The second big thing that angered me was the hatching of the dragons. In the book, Daenerys walks onto that funeral pyre for her Horselord husband and the eggs hatch while she’s in the fire! The eggs break open and the baby dragons come out and twine around her as her clothes burn away but she stands unharmed. Wreathed in flames and dragons, she stands, the Dragon-Queen, as her remaining Dothraki stare and bow before her revealed might. What an image to end the show with! That’s one of those iconic cinematic moments that just wow you into stunned silence. In the show, she walks into the flames, her knight turns away, apparently everyone fall asleep as it burns, and in the morning they find her ash-covered and naked in the remnants of the pyre with the baby dragons already hatched. I’m sorry, but if you are looking for an impressive and lasting image, the first one impressed me more and would have been totally possible to pull off with the technology we have these days. I saw no reason why that should have been changed from the book and there was no reason why it could not have been filmed.
A WORD ON SEX AND VIOLENCE
I was a little confused about the way the show was often described to me before I watched it. People primarily described the sex and violence as “graphic.” Okay, well, kind of. Yes, the killing was violent and had a little more blood, but the camera never lovingly lingered on people getting killed, which I’m grateful for. One can be violent without being gratuitous and Game of Thrones pulls it off well. The violence never seems thrown in just for the hell of it. It serves a purpose within the context.
Yes, there is sex but there aren’t “random sex scenes” that pop up. There may be more than in the book, but not by much. There is a lot more nudity including some full frontal, but it’s mostly women and I’d much rather look at an attractive naked woman than a naked man any day. The fixation on sodomy was a little disturbing. In the book, only the Dothraki had that fixation, which culturally made sense. Stallions don’t mate mares face to face; they mount them from behind. It makes sense. But even in Westros, all the sex scenes are with the woman being mounted. I personally find this distasteful because it’s a position of humiliation. That’s the way animals mate. The only face-to-face sex is between two women, and even that turns into anal sex halfway through. (And that’s one of the… extra sex scenes mostly likely thrown in for titillation, although one can’t really skip it because Littlefinger is giving some fascinating insight into his character by giving a monologue while the prostitutes do some practicing in front of him.) Oddly enough, the majority of the scenes that contain face-to-face foreplay are the ones with Tyrion, which is interesting because he is looked down upon as not being a “real” man. He’s called “half-man” and is derided and not treated as an equal, yet he seems to have the most “equal” intimate encounters. Maybe my English major brain is reading too much into that, but I find it interesting and wonder if there was a reason for it. Is sodomy easier to fake on camera? Did they want to see both parties’ faces at the same time and so sodomy was an easier way to accomplish that? Those are perfectly reasonable explanations; I’m just morbidly curious to know why there was so much of it (relatively speaking) outside the Dothraki culture. Does the choice of sexual positions have anything to do with the internal workings of the characters? Or maybe the directors (or Martin) just really like anal sex…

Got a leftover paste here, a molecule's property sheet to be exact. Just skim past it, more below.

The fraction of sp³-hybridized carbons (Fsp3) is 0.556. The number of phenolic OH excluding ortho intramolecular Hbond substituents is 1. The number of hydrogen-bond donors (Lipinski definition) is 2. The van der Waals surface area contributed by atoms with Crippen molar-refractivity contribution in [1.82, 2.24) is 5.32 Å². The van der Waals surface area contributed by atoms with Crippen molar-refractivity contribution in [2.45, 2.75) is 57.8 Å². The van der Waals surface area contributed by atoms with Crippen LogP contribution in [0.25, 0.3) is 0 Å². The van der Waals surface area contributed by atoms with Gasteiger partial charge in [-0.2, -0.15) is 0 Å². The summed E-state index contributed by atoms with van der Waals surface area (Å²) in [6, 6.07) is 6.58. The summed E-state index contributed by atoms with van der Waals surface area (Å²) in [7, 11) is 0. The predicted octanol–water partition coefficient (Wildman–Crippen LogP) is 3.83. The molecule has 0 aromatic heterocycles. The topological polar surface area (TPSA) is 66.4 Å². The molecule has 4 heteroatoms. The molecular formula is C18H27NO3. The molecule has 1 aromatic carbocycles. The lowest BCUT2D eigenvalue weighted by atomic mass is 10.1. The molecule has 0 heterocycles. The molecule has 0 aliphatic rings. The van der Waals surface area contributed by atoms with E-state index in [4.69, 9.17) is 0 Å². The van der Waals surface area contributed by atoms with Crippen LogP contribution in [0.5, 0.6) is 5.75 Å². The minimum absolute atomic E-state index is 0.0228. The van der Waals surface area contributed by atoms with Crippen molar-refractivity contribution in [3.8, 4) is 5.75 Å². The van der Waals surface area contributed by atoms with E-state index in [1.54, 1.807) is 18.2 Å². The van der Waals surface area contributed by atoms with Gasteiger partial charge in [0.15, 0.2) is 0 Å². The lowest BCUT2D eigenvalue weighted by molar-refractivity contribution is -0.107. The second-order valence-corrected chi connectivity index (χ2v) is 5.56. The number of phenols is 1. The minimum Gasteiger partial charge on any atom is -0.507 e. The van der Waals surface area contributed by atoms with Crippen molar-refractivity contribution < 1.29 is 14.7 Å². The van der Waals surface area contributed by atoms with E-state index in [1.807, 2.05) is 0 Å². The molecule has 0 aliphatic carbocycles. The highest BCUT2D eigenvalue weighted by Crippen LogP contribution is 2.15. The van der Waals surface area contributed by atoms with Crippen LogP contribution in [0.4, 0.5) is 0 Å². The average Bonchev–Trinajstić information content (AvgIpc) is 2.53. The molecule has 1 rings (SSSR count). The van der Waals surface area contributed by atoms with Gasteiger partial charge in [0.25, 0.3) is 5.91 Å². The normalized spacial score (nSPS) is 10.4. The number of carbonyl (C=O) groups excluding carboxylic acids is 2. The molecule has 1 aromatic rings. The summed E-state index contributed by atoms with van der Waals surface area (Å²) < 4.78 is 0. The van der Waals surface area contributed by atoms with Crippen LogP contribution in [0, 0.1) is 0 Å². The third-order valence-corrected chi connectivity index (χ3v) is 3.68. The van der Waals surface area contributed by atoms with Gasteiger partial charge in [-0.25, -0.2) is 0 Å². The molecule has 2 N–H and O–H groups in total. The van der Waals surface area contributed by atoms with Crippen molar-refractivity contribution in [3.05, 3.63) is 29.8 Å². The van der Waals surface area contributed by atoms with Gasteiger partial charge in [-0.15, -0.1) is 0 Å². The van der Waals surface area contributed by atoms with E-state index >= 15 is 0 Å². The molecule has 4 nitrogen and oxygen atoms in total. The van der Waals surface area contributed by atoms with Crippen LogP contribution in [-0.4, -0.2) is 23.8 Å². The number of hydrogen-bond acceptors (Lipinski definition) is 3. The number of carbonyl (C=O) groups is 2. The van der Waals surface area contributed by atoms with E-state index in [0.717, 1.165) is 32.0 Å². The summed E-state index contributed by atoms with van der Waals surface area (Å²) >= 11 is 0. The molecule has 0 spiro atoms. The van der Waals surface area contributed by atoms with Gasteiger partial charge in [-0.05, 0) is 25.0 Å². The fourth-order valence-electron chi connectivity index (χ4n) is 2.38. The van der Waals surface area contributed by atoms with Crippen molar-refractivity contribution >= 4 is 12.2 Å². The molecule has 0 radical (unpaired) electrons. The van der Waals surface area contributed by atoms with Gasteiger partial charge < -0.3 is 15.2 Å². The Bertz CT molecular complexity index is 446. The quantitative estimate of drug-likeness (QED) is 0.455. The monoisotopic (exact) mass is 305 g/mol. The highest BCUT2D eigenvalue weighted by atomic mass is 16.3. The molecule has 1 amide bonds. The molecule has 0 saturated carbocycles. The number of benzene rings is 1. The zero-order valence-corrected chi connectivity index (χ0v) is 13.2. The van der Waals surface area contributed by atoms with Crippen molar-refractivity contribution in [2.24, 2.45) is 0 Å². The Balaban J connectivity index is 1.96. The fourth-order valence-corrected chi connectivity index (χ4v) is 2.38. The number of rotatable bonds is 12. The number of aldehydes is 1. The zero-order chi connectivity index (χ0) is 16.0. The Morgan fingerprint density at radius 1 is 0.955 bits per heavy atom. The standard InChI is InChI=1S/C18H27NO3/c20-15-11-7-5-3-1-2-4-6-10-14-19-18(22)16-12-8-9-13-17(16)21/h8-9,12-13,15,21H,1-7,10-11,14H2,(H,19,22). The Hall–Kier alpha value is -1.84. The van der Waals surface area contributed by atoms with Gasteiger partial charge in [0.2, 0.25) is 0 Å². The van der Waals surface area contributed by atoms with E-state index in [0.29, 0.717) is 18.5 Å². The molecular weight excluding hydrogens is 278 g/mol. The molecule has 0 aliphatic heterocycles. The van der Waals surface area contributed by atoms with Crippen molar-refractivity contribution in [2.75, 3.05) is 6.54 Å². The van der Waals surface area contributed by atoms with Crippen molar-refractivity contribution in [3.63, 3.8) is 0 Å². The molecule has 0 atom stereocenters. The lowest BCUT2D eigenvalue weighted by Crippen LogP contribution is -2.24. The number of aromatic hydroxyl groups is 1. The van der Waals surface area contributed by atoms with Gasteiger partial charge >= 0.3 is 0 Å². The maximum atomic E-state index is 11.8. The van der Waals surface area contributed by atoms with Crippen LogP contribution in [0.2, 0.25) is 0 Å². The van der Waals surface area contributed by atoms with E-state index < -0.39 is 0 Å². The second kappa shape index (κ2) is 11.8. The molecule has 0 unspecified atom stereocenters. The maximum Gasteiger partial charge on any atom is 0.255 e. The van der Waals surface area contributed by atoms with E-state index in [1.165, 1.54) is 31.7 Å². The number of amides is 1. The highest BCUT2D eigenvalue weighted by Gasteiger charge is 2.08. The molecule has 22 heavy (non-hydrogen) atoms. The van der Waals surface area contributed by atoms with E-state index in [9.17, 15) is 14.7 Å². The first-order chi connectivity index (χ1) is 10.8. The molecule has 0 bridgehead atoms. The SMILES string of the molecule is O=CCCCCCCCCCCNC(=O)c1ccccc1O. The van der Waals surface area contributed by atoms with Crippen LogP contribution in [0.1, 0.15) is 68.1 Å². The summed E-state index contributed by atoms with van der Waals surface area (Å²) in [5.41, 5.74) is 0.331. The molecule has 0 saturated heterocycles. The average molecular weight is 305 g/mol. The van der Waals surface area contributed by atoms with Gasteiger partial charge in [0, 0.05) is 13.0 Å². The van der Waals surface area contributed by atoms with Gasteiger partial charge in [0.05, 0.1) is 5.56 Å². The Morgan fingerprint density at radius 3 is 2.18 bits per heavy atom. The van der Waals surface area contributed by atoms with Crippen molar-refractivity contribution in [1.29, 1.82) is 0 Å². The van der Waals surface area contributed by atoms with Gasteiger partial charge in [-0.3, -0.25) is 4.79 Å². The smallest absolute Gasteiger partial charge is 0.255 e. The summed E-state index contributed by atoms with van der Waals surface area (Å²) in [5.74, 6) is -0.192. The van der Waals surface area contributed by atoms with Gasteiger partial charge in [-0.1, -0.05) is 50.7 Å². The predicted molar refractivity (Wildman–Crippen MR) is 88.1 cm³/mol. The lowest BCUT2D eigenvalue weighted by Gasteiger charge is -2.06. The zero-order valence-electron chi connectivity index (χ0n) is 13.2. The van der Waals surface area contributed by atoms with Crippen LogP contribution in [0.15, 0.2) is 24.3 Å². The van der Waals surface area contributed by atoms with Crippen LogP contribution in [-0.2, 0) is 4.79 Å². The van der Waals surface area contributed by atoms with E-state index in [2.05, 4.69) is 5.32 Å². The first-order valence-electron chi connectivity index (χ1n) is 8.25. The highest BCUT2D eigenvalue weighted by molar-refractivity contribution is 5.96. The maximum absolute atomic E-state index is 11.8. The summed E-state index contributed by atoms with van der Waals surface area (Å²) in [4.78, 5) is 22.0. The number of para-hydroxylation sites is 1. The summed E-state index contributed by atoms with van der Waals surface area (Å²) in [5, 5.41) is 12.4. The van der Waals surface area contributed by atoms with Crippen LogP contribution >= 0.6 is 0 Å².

Game of Thrones was an enjoyable show to watch. It is groundbreaking for being the first major adaptation of a fantasy epic to make it onto HBO and become popular. The level of detail is fantastic, especially on a TV show budget, and I hope it will pave the way for other fantasy tales to be made into TV shows. However, it misses the mark on being a truly great show mostly in the realm of emotional investment in characters. I’m not exactly sure what they missed or how they missed it, but the fact remains that my heart pounds more during the opening title sequence than during the show itself. I await the coming seasons with curiosity (but no excitement) to see if my opinion changes.